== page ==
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What's wrong with waving arms?

THE FIRST THING that strikes you when meeting Peter Jauhal, the man who introduced Falun Gong into Britain, is that he is Indian. Given that the papers have spent the past few months writing about a sinister cult which has put the wind up the Chinese government, it seemed reasonable to assume he would be, well, Chinese.

In three years the movement, which absolutely hates being described as a cult, has attracted around 300 supporters in the UK. And whilst the Chinese are up in arms about its subversive activities, there is absolutely no doubt that the British authorities are not in the slightest bit worried. Which is not surprising, given that members seem to do little more than spend their evenings in draughty halls waving their arms about whilst breathing deeply. Falun Gong, apparently, is a heady mixture of Buddhism, Taoism and meditation.

Mr Jauhal, a management consultant, lives in London and is angry at the behaviour of the Peking authorities.

"The Chinese government thinks it is not good for people to believe in something which they say comes from superstition. They should be encouraging it because there is no conflict of interest, it has no political dimension at all. The aim of a follower is to be truthful, compassionate and enduring. How can those qualities be perceived as sinister?

"The British followers, especially those who originate from China, are very upset at the treatment of those in China. Some have relatives who have been arrested and they are distressed."

On Thursday night in a hall in north London, a bunch of converts spent a long time moving their arms very slowly. Most were born in China and many are now none too happy at the prospect of returning. They looked harmless and vociferously insisted this was the case.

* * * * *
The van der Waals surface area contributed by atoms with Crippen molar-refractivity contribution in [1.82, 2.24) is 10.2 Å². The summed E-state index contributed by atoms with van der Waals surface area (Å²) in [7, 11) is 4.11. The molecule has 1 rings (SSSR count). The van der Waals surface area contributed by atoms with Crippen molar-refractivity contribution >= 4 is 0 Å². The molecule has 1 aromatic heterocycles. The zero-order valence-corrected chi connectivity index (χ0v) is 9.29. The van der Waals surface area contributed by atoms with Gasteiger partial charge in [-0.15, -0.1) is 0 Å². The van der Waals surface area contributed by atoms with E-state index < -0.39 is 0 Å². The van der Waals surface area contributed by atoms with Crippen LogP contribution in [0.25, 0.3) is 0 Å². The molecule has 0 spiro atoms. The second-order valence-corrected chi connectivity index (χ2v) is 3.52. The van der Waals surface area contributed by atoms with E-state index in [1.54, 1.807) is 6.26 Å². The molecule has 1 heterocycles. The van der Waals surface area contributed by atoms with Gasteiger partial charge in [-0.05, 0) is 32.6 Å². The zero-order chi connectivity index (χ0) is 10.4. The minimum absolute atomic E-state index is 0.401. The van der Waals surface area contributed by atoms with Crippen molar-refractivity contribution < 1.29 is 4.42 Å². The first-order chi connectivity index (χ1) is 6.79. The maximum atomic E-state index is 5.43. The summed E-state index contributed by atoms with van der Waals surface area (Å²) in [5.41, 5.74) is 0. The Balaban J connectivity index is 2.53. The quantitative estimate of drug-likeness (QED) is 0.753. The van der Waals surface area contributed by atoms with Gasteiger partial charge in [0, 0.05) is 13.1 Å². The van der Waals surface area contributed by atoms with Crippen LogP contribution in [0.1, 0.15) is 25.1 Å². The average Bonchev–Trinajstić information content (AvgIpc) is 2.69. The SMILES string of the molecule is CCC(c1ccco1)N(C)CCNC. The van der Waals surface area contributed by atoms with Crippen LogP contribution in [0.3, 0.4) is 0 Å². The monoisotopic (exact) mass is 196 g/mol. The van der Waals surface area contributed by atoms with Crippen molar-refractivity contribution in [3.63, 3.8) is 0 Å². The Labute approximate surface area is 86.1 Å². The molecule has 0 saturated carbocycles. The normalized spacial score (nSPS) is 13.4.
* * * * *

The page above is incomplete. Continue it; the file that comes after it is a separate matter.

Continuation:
Yanyu Fan, a student from Henan, has practised Falun Gong on a daily basis since arriving in London a year ago. "I will keep it up wherever I am in the world. I was shocked at the way the Chinese government has acted against followers. All we do is exercise to keep our minds and bodies healthy.''

Christine Turner from Sale, Manchester, one of the minority of white converts, says she has been practising for two years and believes the Chinese government acted because "they are afraid of the sheer number who practise. It's not a religion, a cult, but simply a way of life. No money is exchanged, all the teachings are free."

Li Hongzhi, the world leader of the movement, claims Falun Gong gives him supernatural powers, including the ability to fly and become invisible - which on the surface does sound a little on the cultish side. But Edward Spence from Highgate in London, another of Thursday night's arm-wavers, was a lot more prosaic. "It hasn't done anything like that for me, I'm just a normal bloke but I feel fitter and healthier.

"There's a tremendous amount of misinformation coming out of China and it is very distressing. We have sent a letter to the Chinese embassy but they haven't responded yet,'' said Mr Spence, a worker at London Zoo.

The Chinese government has made the movement illegal but our own Foreign Office has no similar plans. A spokesman said: "We are disappointed at the decision of the Chinese authorities to declare the Falun Gong movement an illegal organisation and we are concerned about the arrests of the followers. Religious and spiritual freedom is a basic human right. We support this right and also the right to peaceful protest. We would not see the Falun Gong movement as a threat to social stability."

Which means that anyone interested in finding out for themselves about this extraordinary outfit can do so, safe in the knowledge that all they are risking is the danger of muscle strain from all that waving.

On Sunday 29 August the first UK conference of Falun Gong will be held - the "Falun Dafa" conference. Entry is free and anyone attending is promised "high level gigong". Which, apparently, is some form of spiritual calm.

And, to get you in the mood, there will be an hour of exercise in Hyde Park before the day gets going with a spot of meditation.